This volume is aimed at civil society researchers, scholars, and doctoral students. Interdisciplinary programs will find it of particular interest, as the social origins theory encompasses concepts from both social science and the humanities... Explaining Civil Society Development challenges the reader to think deeply about the context of power and how it shapes—for better or worse—the civil society sector in our world, now, and in the future.

In its macro-level focus and mixture of historical and empirical explanation, this exciting book offers a theoretical approach to the study of civil society that should be useful and appealing to scholars. Logically presented and well written, it will not only lead to future study but can also be used in foundational courses on the nonprofit sector.

Stunninga remarkable, sweeping, and compelling body of work.

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About

Book Details

Publication Date
Status
Available
Trim Size
6.125
x
9.25
Pages
344
ISBN
9781421422985
Illustration Description
26 line drawings
Table of Contents

Acknowledgments
1. Introduction, by Lester M. Salamon
Part One by Lester M. Salamon, S. Wojciech Sokolowski, and Megan A. Haddock
2. What Is to Be Explained?
3. Explaining Civil Society Development I
4

Acknowledgments
1. Introduction, by Lester M. Salamon
Part One by Lester M. Salamon, S. Wojciech Sokolowski, and Megan A. Haddock
2. What Is to Be Explained?
3. Explaining Civil Society Development I
4. Explaining Civil Society Development II
5. Testing the Social Origins Theory
6. Conclusion and Implications
Part Two
7. Switzerland, by Bernd Helmig, Markus Gmur, Georg von Schnurbein, Bernard Degen, Michael Nollert, and Christoph Baerlocher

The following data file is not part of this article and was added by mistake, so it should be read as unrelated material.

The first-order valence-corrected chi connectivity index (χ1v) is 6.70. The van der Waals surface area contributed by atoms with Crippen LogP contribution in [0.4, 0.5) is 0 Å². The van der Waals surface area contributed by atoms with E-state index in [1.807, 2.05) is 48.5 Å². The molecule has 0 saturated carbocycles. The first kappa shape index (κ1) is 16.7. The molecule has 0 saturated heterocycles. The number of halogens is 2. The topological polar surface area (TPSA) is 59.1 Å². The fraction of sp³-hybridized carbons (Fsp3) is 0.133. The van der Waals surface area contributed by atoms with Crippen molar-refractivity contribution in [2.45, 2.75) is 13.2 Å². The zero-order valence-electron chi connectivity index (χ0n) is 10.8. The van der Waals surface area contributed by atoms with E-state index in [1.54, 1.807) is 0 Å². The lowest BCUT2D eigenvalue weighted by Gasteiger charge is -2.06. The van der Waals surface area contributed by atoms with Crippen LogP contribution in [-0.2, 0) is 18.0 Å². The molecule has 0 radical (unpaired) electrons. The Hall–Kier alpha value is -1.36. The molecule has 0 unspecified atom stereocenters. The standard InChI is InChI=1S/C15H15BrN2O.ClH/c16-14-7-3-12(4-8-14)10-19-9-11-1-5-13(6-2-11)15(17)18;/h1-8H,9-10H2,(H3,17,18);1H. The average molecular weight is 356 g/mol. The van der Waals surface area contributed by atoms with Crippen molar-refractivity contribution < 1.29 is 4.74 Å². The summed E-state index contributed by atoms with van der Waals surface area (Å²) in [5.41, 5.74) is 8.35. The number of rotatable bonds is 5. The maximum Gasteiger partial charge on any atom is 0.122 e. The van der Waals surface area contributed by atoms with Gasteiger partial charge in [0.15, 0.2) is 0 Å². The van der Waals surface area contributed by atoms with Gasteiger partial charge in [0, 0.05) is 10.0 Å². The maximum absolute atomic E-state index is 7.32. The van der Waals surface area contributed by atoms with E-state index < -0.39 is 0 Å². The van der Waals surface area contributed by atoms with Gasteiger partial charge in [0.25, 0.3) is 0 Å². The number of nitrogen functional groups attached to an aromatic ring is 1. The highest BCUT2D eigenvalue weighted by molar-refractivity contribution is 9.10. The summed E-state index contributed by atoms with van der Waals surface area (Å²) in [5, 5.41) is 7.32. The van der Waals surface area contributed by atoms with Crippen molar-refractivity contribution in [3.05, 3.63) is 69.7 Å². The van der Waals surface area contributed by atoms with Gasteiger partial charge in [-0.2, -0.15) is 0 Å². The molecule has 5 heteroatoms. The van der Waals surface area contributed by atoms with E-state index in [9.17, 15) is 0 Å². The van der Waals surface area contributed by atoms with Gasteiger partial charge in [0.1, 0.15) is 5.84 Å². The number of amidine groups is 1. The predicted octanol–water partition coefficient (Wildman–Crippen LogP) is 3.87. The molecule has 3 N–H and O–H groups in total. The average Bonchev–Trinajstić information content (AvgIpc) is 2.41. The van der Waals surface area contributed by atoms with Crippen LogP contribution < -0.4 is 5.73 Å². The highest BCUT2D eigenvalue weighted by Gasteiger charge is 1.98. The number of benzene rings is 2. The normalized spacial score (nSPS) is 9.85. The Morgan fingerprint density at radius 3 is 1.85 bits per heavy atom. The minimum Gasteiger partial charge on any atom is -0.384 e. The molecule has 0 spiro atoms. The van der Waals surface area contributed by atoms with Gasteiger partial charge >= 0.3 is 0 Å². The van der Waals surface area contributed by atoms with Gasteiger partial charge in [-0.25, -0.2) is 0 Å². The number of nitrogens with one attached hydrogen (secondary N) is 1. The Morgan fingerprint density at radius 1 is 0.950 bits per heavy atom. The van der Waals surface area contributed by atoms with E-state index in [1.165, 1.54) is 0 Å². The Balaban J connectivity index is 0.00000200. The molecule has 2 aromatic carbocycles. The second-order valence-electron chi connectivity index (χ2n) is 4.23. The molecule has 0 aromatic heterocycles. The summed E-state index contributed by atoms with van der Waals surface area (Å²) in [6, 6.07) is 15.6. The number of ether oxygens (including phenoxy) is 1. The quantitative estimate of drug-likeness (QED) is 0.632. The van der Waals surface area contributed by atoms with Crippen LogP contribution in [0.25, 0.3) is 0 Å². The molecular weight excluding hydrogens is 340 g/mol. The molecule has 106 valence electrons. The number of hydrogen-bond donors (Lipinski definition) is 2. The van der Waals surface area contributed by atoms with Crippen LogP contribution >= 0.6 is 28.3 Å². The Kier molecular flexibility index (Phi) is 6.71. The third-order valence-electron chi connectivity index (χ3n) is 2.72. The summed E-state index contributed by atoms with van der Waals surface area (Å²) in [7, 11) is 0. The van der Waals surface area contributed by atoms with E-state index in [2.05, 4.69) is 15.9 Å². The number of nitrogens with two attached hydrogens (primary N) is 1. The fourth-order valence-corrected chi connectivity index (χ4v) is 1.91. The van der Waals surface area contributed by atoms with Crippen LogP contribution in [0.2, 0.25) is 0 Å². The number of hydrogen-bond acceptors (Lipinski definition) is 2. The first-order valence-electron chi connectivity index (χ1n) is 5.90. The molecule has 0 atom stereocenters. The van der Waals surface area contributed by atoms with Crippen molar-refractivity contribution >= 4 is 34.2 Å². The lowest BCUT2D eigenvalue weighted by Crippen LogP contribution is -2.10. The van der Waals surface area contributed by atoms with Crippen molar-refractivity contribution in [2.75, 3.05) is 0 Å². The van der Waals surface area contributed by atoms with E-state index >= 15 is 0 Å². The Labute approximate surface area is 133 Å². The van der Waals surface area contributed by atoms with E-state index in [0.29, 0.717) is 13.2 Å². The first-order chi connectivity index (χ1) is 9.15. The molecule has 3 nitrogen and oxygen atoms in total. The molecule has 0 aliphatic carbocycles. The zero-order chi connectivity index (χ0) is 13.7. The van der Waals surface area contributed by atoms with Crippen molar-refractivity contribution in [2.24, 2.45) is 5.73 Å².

8. New Zealand
9. Australia
10. The Netherlands
11. Chile, by Ignacio Irarrazaval
12. Austria, by Michaela Neumayr, Ulrike Schneider, Michael Meyer, and Astrid Pennerstorfer
13. Denmark, by Thomas P. Boje, Bjarne Ibsen, Torben Fridberg, and Ulla Habermann
14. Russia, by Irina Mersianova and Olga Kononykhina
15. Mexico, by Jorge V. Villalobos, Lorena Cortes Vazquez, and Cynthia Martinez
16. Portugal, by Raquel Campos Franco
Appendix A
Appendix B
Bibliography
About the Authors
List of Contributors
Core Staff, Local Associates, Advisors, and Sponsors, 1991–2016
Index

Author Bios
Featured Contributor

Lester M. Salamon

Lester M. Salamon is a professor of public policy at Johns Hopkins University; director of the Center for Civil Society Studies, Institute for Health and Social Policy at the Johns Hopkins Bloomberg School of Public Health; research professor at the Johns Hopkins School of Advanced International Studies–Bologna Center; and senior research professor at the National Research University Higher School...
Featured Contributor

S. Wojciech Sokolowski

S. Wojciech Sokolowski is a senior research associate at the Center for Civil Society Studies. He is the author of Civil Society and the Professions in Eastern Europe: Social Change and Organizational Innovation in Poland.
Featured Contributor

Megan A. Haddock

Megan A. Haddock is the international research projects manager for the Center for Civil Society Studies.